Publication: Monitor Volume: 3 Issue: 225

Russian president Boris Yeltsin has once again used a foreign visit to announce a dramatic arms control initiative, and once again he has been quickly "corrected" by his staff. This time, the location was Stockholm and the subject was strategic nuclear arms. Yeltsin created a stir at yesterday’s press conference when he told reporters: "I say to you here, for the first time, unilaterally, that we are going to reduce our quantity of nuclear warheads by one-third." Kremlin press secretary Sergei Yastrzhembsky was quick to make clear that such a cut would not be unilateral at all, but rather was a "possible proposal" for the START III talks which will formally get underway once Russia ratifies START II. American and Russian negotiators have been working on the general framework for START III while they wait for the earlier treaty to be approved.

Yastrzhembsky, unfortunately, did not clarify Yeltsin’s arithmetic. Currently, the only strategic arms reduction treaty that has entered into force is the 1991 START I treaty. Under its terms both Russia and the U.S. are reducing their strategic forces so that they will have the means to deliver no more than 6,000 warheads. This limit must be reached by December 5, 2001. Earlier this year, the U.S. Arms Control and Disarmament Agency estimated that Russia had the missiles and bombers to carry just under 8,000 warheads. Once START II enters into force, the two sides will have to make additional force cuts, by the end of 2007, so that they will be able to carry no more than 3,500 warheads. At their Helsinki summit meeting earlier this year, Presidents Yeltsin and Clinton agreed that under START III this number would fall still further — to between 2,000 and 2,500 warheads by the same deadline.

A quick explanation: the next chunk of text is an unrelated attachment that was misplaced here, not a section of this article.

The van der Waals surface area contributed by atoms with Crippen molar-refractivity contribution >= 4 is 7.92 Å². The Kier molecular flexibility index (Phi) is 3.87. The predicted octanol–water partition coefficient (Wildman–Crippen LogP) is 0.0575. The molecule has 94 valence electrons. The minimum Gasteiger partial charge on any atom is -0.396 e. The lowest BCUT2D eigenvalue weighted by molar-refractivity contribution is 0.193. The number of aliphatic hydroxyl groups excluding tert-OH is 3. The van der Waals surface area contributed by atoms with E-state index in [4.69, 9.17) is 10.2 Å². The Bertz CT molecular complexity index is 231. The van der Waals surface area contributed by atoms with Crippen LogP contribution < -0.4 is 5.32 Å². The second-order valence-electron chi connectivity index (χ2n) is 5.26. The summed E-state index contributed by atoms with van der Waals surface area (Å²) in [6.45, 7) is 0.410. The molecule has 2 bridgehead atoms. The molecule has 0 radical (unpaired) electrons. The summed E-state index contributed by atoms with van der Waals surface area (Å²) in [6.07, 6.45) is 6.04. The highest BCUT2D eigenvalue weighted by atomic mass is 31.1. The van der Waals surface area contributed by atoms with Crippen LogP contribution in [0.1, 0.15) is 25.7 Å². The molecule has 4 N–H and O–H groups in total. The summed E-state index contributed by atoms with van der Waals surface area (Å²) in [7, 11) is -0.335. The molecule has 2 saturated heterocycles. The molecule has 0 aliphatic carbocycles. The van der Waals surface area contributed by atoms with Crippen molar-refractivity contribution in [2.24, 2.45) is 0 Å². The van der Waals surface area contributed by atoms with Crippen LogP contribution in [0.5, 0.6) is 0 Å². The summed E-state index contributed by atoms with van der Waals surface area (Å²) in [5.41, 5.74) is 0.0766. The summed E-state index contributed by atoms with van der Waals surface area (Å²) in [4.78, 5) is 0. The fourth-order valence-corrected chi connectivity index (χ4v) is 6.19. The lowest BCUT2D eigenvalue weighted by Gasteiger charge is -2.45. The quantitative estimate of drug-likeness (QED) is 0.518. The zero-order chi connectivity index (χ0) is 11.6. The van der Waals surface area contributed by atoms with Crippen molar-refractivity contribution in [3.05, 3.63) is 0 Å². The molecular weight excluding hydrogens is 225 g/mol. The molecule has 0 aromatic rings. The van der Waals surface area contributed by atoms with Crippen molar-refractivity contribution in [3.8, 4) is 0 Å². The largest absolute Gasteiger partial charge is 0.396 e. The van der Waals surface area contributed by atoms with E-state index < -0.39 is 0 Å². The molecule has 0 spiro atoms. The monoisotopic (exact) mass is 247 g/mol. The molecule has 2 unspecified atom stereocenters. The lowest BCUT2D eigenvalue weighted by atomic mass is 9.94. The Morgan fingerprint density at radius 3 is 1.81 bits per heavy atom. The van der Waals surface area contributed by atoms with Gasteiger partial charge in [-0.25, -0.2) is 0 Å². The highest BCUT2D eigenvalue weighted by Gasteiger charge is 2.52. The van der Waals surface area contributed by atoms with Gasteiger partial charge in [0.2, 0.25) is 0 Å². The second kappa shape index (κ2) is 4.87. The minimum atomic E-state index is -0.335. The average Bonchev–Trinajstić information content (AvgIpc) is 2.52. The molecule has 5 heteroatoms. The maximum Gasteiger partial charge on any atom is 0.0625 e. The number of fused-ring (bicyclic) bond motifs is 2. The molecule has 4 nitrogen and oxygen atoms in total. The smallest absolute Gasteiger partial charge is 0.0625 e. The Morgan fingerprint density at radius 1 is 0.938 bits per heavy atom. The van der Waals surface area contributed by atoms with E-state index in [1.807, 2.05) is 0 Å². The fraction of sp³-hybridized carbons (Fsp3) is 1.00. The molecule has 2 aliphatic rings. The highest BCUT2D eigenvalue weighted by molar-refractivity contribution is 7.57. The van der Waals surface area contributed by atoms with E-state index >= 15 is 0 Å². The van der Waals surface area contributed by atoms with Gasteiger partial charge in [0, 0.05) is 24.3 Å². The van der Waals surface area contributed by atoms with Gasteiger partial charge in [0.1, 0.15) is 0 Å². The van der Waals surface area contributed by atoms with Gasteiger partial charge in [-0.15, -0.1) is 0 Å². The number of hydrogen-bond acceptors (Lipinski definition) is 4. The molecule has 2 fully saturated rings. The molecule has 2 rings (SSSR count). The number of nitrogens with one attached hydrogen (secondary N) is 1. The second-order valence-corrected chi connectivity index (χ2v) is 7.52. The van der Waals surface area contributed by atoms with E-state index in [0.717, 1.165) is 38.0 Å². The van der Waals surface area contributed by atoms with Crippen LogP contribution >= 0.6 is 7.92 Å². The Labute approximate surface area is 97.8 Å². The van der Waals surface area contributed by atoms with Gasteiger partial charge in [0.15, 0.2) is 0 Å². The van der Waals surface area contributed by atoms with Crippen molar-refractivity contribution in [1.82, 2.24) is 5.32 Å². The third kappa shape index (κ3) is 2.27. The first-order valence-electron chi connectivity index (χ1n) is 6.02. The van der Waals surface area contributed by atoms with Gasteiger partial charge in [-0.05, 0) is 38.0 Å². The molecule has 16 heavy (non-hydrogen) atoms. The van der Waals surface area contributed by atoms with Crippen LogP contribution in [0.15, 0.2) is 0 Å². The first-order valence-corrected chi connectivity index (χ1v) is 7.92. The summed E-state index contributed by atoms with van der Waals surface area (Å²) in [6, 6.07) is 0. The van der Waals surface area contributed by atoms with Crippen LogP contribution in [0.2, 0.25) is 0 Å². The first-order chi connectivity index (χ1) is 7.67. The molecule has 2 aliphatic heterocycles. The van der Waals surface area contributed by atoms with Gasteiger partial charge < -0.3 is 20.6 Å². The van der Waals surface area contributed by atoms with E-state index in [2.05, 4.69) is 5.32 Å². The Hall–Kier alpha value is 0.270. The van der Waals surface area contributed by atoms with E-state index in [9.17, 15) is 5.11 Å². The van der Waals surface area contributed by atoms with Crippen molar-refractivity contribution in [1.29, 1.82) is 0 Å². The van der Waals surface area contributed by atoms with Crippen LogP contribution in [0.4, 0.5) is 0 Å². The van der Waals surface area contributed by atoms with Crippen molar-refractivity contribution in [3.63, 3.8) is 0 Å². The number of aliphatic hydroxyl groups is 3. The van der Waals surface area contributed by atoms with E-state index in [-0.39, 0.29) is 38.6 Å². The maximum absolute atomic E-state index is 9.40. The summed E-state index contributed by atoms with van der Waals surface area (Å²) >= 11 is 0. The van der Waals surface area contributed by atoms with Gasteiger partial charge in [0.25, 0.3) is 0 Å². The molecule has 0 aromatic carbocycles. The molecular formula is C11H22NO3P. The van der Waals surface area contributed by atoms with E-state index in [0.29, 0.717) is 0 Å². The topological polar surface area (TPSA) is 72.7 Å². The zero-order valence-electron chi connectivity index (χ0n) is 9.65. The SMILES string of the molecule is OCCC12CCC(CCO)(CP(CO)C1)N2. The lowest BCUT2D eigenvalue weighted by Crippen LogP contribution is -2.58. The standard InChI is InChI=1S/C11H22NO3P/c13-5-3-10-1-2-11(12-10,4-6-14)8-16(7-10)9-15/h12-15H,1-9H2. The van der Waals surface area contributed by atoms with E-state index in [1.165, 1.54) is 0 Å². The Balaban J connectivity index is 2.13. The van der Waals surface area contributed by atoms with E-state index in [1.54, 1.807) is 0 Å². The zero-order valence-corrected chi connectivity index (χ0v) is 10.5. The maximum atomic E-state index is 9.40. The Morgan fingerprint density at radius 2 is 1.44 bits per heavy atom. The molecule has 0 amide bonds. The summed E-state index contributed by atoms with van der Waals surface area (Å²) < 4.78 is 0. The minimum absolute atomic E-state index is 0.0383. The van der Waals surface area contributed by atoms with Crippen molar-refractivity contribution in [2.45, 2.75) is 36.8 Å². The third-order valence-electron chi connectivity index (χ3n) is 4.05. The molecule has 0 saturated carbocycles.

The Pentagon’s press spokesman was quick to welcome Yeltsin’s latest offer, and added hopefully that it might apply to Russian tactical as well as strategic nuclear weapons. Jack Mendelsohn, a spokesman for the Arms Control Association, was more cynical, suggesting that Russia’s economic crisis rather than any sort of arms control altruism is driving Moscow to reduce its nuclear arsenal. (Russian and Western media, December 2)

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